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Jessie Weston (scholar)

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Jessie Weston
Jessie Laidlay Weston

(1850-12-28)28 December 1850
Surrey, England
Died28 September 1928(1928-09-28) (aged 77)
Notable workFrom Ritual to Romance

Jessie Laidlay Weston (28 December 1850 – 29 September 1928) was an English independent scholar, medievalist and folklorist, working mainly on mediaeval Arthurian texts.

Early life[edit]

Weston was the daughter of William Weston, a tea merchant and member of the Salters' Company, and his second wife, Sarah Burton, and named after his first wife Jessica Laidlay. Sarah, after giving birth to two more daughters died when Jessie was about seven. William remarried Clara King who gave birth to five more children.[1] The elder siblings were born in Surrey, but youngest son Clarence was born in Kent.[2] Jessie, her sister Frances and brother Clarence later moved to Bournemouth, where Jessie began her writing career, remaining there until around 1903.[3] Her home at 65 Lansdowne Road still stands, as of 2010. Jessie studied in Hildesheim then Paris, France under Gaston Paris. She also studied at the Crystal Palace School of Art.[1]

One of her first printed works was a lengthy sentimental verse called The Rose-Tree of Hildesheim. A narrative about "sacrifice and denial", it was modelled on the story of the Thousand-year Rose, which grows on a wall at Hildesheim Cathedral. Published in 1896, it was the title verse in an omnibus of her poems.[4]


Her best-known work is From Ritual to Romance (1920). In it she brought to bear an analysis harking back to James George Frazer on the Grail legend, arguing for origins earlier than the Christian or Celtic sources conventionally discussed at the time. It was cited by T. S. Eliot in his notes to The Waste Land (1922), and mentioned as one of two chief inspirations for the poem along with James Frazer's The Golden Bough. Eliot later said, in his lecture "The Frontiers of Criticism" (1956), that his original intention was merely to add the references he had employed, to counter earlier criticisms of his work as plagiarising. More extensive notes were requested by the publisher to bulk out the length of the poem in book form, and Eliot called them "bogus scholarship".[5]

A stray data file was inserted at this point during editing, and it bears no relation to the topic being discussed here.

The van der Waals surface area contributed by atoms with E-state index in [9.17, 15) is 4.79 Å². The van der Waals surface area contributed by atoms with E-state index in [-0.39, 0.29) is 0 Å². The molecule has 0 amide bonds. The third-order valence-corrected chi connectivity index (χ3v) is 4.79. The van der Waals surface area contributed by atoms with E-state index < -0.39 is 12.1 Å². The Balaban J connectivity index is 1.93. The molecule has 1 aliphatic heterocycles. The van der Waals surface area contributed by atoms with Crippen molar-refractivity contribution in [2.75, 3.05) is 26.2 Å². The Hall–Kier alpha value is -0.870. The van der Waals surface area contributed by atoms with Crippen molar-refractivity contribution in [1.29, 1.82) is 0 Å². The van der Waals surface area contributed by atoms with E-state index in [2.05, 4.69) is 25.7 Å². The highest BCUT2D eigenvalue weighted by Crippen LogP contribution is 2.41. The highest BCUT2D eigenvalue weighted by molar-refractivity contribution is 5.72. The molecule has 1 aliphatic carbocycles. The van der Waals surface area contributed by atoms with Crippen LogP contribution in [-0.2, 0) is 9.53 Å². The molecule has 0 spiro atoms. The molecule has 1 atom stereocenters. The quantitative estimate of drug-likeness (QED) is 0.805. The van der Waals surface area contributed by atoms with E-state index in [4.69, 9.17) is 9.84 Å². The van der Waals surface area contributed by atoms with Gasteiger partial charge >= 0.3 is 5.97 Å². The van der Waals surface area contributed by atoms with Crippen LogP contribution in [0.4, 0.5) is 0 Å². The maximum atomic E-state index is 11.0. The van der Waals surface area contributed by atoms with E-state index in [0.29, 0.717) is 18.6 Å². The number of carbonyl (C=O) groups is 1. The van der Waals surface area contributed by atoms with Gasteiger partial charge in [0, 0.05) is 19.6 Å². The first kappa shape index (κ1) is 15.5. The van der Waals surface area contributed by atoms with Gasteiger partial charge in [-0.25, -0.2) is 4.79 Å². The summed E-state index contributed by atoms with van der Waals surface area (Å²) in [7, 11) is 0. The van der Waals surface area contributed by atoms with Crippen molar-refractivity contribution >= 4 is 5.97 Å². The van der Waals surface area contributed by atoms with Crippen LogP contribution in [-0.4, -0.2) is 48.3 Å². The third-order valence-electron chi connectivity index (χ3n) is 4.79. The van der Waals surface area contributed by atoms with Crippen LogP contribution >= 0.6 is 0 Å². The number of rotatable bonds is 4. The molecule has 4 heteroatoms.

It also caused her to be dismissed as a theosophist by F. L. Lucas, in a hostile review of Eliot's poem. The interpretation of the Grail quest as mystical and connected to self-realisation, which she added to the anthropological layer of reading, was to become increasingly popular during the 1920s. According to Richard Barber in The Holy Grail: Imagination and Belief, the Wasteland as theme in the Grail romances is of minor importance until the last works of the cycle, and the emphasis on fertility is "an interpretation which has haunted twentieth-century literature to a degree quite disproportionate to its basis in fact". The book appears in the film Apocalypse Now amongst those kept by the character Kurtz, along with The Golden Bough, these being the two books Eliot cited as his chief inspirations for The Waste Land.